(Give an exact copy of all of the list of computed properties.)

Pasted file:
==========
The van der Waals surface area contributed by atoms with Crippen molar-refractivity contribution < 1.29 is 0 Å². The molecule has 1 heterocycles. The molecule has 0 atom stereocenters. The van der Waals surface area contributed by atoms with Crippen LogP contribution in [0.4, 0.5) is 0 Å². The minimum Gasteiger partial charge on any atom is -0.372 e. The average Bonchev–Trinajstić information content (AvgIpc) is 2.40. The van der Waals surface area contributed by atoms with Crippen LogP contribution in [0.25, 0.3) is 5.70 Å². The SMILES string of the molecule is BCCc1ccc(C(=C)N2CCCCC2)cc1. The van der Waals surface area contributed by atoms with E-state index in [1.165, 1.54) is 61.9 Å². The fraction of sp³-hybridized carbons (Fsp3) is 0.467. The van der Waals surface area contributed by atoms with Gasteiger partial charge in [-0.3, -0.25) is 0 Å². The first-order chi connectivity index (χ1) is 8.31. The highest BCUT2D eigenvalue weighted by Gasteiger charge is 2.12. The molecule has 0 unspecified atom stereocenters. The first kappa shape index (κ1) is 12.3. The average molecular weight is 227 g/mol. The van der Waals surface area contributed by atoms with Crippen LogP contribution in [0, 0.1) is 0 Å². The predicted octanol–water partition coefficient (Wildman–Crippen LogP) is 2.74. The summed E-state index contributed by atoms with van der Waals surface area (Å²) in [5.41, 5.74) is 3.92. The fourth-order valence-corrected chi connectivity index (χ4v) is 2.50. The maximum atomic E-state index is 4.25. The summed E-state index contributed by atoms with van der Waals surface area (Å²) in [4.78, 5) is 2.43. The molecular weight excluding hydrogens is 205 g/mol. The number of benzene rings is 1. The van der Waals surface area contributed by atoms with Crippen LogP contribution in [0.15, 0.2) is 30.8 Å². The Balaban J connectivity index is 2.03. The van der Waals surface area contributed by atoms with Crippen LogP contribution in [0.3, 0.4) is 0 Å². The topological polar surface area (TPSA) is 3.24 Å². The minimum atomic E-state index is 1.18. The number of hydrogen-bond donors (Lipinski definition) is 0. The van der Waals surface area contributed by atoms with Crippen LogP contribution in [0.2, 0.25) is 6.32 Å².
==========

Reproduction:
The van der Waals surface area contributed by atoms with Crippen molar-refractivity contribution < 1.29 is 0 Å². The molecule has 1 heterocycles. The molecule has 0 atom stereocenters. The van der Waals surface area contributed by atoms with Crippen LogP contribution in [0.4, 0.5) is 0 Å². The minimum Gasteiger partial charge on any atom is -0.372 e. The average Bonchev–Trinajstić information content (AvgIpc) is 2.40. The van der Waals surface area contributed by atoms with Crippen LogP contribution in [0.25, 0.3) is 5.70 Å². The SMILES string of the molecule is BCCc1ccc(C(=C)N2CCCCC2)cc1. The van der Waals surface area contributed by atoms with E-state index in [1.165, 1.54) is 61.9 Å². The fraction of sp³-hybridized carbons (Fsp3) is 0.467. The van der Waals surface area contributed by atoms with Gasteiger partial charge in [-0.3, -0.25) is 0 Å². The first-order chi connectivity index (χ1) is 8.31. The highest BCUT2D eigenvalue weighted by Gasteiger charge is 2.12. The molecule has 0 unspecified atom stereocenters. The first kappa shape index (κ1) is 12.3. The average molecular weight is 227 g/mol. The van der Waals surface area contributed by atoms with Crippen LogP contribution in [0, 0.1) is 0 Å². The predicted octanol–water partition coefficient (Wildman–Crippen LogP) is 2.74. The summed E-state index contributed by atoms with van der Waals surface area (Å²) in [5.41, 5.74) is 3.92. The fourth-order valence-corrected chi connectivity index (χ4v) is 2.50. The maximum atomic E-state index is 4.25. The summed E-state index contributed by atoms with van der Waals surface area (Å²) in [4.78, 5) is 2.43. The molecular weight excluding hydrogens is 205 g/mol. The number of benzene rings is 1. The van der Waals surface area contributed by atoms with Crippen LogP contribution in [0.15, 0.2) is 30.8 Å². The Balaban J connectivity index is 2.03. The van der Waals surface area contributed by atoms with Crippen LogP contribution in [0.3, 0.4) is 0 Å². The topological polar surface area (TPSA) is 3.24 Å². The minimum atomic E-state index is 1.18. The number of hydrogen-bond donors (Lipinski definition) is 0. The van der Waals surface area contributed by atoms with Crippen LogP contribution in [0.2, 0.25) is 6.32 Å².